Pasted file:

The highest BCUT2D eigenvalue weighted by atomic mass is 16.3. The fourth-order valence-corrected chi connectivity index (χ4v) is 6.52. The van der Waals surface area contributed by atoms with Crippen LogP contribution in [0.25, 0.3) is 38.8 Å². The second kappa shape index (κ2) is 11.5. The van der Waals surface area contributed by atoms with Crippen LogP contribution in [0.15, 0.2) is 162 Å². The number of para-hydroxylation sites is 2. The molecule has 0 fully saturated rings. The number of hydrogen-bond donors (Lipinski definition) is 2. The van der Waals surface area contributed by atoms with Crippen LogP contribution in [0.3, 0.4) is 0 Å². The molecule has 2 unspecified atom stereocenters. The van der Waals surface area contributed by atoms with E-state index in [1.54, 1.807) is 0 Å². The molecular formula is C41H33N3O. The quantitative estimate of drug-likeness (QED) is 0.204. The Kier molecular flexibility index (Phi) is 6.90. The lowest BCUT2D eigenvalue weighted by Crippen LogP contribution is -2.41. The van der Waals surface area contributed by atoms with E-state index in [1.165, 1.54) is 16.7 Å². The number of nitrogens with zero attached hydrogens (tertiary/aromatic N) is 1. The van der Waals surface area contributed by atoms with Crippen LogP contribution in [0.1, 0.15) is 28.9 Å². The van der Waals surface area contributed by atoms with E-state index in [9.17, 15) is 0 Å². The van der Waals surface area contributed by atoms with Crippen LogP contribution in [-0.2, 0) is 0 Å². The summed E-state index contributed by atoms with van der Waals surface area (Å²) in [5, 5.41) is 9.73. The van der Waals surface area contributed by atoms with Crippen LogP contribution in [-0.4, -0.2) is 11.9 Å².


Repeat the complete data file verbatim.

The highest BCUT2D eigenvalue weighted by atomic mass is 16.3. The fourth-order valence-corrected chi connectivity index (χ4v) is 6.52. The van der Waals surface area contributed by atoms with Crippen LogP contribution in [0.25, 0.3) is 38.8 Å². The second kappa shape index (κ2) is 11.5. The van der Waals surface area contributed by atoms with Crippen LogP contribution in [0.15, 0.2) is 162 Å². The number of para-hydroxylation sites is 2. The molecule has 0 fully saturated rings. The number of hydrogen-bond donors (Lipinski definition) is 2. The van der Waals surface area contributed by atoms with Crippen LogP contribution in [0.3, 0.4) is 0 Å². The molecule has 2 unspecified atom stereocenters. The van der Waals surface area contributed by atoms with E-state index in [1.54, 1.807) is 0 Å². The molecular formula is C41H33N3O. The quantitative estimate of drug-likeness (QED) is 0.204. The Kier molecular flexibility index (Phi) is 6.90. The lowest BCUT2D eigenvalue weighted by Crippen LogP contribution is -2.41. The van der Waals surface area contributed by atoms with E-state index in [1.165, 1.54) is 16.7 Å². The number of nitrogens with zero attached hydrogens (tertiary/aromatic N) is 1. The van der Waals surface area contributed by atoms with Crippen LogP contribution in [0.1, 0.15) is 28.9 Å². The van der Waals surface area contributed by atoms with E-state index in [9.17, 15) is 0 Å². The van der Waals surface area contributed by atoms with Crippen LogP contribution in [-0.2, 0) is 0 Å². The summed E-state index contributed by atoms with van der Waals surface area (Å²) in [5, 5.41) is 9.73. The van der Waals surface area contributed by atoms with Crippen LogP contribution in [-0.4, -0.2) is 11.9 Å².